“I totally believe in what we’re here to do,” she told him. “It is so right, it is so correct. The rest of America needs to see this so boldly: a mass march to end segregation that has been part of this country for its history,’” she told him.
“I was still 20 at the time,” she recalls. “I sensed he was sort of keeping tabs on me, checking in to make sure I was going to be all right.”
Landing in Atlanta, the planeload of people, mostly ministers, was bused to the headquarters of the SCLC, King’s organization. In Atlanta, Tom Marks finally got a hold of his parents. “I told them I was in Atlanta and going to Selma, Alabama, and my father got on the phone and told me to get back to Beloit and my classes,” Marks says.
In Atlanta, after several rounds of prayer and songs, the eight wound up on buses bound for Selma.
On McCall’s bus, SCLC staffers passed out cartons of Lucky Strike cigarettes. Having just won a date with history courtesy of an unfiltered cigarette, McCall (at right) took a carton and embarked on a 50-year relationship with nicotine.
While McCall was becoming acquainted with tobacco, Wood made the acquaintance of James Reeb, a young minister from Boston. “Reeb and I talked about the Red Sox,” Wood says. “And then we talked about politics. We thought about who might be a better president than Lyndon Johnson. We were two Bostonians,” he says, “two Kennedy fans who weren’t quite sure what to make of this Southern, jowly figure suddenly buying into civil rights.”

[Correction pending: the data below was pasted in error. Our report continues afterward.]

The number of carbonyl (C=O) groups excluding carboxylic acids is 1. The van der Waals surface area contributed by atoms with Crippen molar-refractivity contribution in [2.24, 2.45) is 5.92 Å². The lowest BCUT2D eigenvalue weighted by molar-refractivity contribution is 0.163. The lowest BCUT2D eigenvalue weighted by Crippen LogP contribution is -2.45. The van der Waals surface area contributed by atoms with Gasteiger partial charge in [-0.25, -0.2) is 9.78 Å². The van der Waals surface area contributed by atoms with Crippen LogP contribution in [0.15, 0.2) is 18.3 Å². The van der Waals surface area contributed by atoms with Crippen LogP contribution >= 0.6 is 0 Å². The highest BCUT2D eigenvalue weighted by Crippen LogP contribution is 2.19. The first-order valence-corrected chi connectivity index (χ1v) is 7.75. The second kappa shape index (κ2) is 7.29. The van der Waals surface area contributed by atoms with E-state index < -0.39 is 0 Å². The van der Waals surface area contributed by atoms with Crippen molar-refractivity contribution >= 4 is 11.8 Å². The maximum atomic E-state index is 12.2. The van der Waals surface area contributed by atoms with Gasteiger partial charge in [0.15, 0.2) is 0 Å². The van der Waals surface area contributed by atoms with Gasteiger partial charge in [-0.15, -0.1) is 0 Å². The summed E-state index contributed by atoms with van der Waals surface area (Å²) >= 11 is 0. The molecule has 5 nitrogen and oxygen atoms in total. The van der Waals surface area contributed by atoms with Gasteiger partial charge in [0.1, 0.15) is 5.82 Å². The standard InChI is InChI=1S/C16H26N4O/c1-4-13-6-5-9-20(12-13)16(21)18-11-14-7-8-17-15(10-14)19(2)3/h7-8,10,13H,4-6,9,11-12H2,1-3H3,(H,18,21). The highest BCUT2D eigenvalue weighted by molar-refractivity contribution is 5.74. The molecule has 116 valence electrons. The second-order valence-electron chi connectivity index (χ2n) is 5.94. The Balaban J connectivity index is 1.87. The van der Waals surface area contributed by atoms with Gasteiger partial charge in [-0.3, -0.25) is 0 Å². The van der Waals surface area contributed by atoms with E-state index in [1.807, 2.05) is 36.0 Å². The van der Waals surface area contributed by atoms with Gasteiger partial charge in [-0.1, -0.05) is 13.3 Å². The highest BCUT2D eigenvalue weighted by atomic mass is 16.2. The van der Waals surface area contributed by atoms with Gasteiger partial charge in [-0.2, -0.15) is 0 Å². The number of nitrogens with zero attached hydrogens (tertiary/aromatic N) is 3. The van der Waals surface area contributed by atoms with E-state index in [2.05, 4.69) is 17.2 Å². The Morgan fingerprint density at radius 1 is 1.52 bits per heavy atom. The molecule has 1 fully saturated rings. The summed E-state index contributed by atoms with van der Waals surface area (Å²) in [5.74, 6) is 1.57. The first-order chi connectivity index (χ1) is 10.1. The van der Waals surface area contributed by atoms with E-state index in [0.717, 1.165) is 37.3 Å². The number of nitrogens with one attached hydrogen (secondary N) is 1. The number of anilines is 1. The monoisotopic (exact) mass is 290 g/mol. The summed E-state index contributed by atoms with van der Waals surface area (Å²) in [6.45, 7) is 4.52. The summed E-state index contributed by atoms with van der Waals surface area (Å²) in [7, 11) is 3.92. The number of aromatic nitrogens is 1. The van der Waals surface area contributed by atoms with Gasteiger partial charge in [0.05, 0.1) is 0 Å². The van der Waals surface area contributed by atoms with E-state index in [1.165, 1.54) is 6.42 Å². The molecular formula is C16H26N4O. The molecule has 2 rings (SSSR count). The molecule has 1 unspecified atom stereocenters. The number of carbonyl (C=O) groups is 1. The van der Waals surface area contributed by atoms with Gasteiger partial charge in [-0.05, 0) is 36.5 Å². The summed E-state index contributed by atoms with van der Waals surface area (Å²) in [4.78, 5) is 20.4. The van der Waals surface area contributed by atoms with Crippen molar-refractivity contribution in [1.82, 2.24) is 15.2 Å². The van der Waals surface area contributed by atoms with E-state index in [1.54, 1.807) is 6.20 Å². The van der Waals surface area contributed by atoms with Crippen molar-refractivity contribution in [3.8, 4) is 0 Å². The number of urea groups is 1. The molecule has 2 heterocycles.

The group arrived in Selma for “what history refers to as the second march,” McCall says.
The energy of the place captivated their imaginations. Bye recalls that her bus driver got lost. “He was supposed to drop us off at the African Methodist Episcopal Church, the origin point of the great march that was to take place,” she says, “but he didn’t know where that church was.”
The black residents of Selma walking along the street proudly gave the driver directions. “It felt as if something had been building in this town,” Bye recalls. “The center of attention of the country was focused on their town.”
That energy was already at risk by the time the Beloiters and thousands of others arrived on Tuesday. In the wee hours of the morning, emissaries from the U.S. Department of Justice brought word to King that a federal judge had declared an injunction against a march to Montgomery.
“Never in all his civil disobedience had King defied one [an injunction], in part because the federal courts remained the hope and refuge of the civil rights movement,” wrote Taylor Branch, in At Canaan’s Edge. “The Justice Department would be obliged to defend and carry out an order to jail him for contempt, which inevitably would divide the administration and poison chances for voting rights legislation.”
At that moment, it was impossible for any of the Beloit students to know or appreciate the vexing level of strategy playing out behind the scenes, among the Student Nonviolent Coordinating Committee and SCLC leaders, federal officials and observers in Selma, state officials such as Governor George Wallace, and state troopers.
Just after 2 p.m. on that Tuesday, Martin Luther King emerged from Brown Chapel AME Church to address the crowd. He did not know if they were staying within the city limits or marching to Montgomery. He only knew for sure that they would be setting off.